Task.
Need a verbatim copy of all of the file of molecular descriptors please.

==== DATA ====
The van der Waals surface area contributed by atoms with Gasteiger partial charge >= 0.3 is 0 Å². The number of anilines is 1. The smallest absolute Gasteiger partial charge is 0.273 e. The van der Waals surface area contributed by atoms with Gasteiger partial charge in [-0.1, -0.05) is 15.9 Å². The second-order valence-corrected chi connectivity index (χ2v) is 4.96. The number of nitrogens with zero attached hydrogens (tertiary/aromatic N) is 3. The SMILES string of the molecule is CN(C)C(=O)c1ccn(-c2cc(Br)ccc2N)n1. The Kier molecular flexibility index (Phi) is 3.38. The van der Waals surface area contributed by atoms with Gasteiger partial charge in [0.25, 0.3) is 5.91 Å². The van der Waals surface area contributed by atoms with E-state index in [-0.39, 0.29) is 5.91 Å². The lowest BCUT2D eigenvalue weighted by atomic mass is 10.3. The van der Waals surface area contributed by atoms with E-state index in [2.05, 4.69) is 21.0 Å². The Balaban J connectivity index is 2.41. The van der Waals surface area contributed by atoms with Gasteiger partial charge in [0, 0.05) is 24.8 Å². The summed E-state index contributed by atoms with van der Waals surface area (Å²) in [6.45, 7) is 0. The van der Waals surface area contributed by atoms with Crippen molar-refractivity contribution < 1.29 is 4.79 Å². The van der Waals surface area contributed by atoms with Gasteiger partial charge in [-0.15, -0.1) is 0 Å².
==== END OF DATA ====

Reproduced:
The van der Waals surface area contributed by atoms with Gasteiger partial charge >= 0.3 is 0 Å². The number of anilines is 1. The smallest absolute Gasteiger partial charge is 0.273 e. The van der Waals surface area contributed by atoms with Gasteiger partial charge in [-0.1, -0.05) is 15.9 Å². The second-order valence-corrected chi connectivity index (χ2v) is 4.96. The number of nitrogens with zero attached hydrogens (tertiary/aromatic N) is 3. The SMILES string of the molecule is CN(C)C(=O)c1ccn(-c2cc(Br)ccc2N)n1. The Kier molecular flexibility index (Phi) is 3.38. The van der Waals surface area contributed by atoms with Gasteiger partial charge in [0.25, 0.3) is 5.91 Å². The van der Waals surface area contributed by atoms with E-state index in [-0.39, 0.29) is 5.91 Å². The lowest BCUT2D eigenvalue weighted by atomic mass is 10.3. The van der Waals surface area contributed by atoms with E-state index in [2.05, 4.69) is 21.0 Å². The Balaban J connectivity index is 2.41. The van der Waals surface area contributed by atoms with Gasteiger partial charge in [0, 0.05) is 24.8 Å². The summed E-state index contributed by atoms with van der Waals surface area (Å²) in [6.45, 7) is 0. The van der Waals surface area contributed by atoms with Crippen molar-refractivity contribution < 1.29 is 4.79 Å². The van der Waals surface area contributed by atoms with Gasteiger partial charge in [-0.15, -0.1) is 0 Å².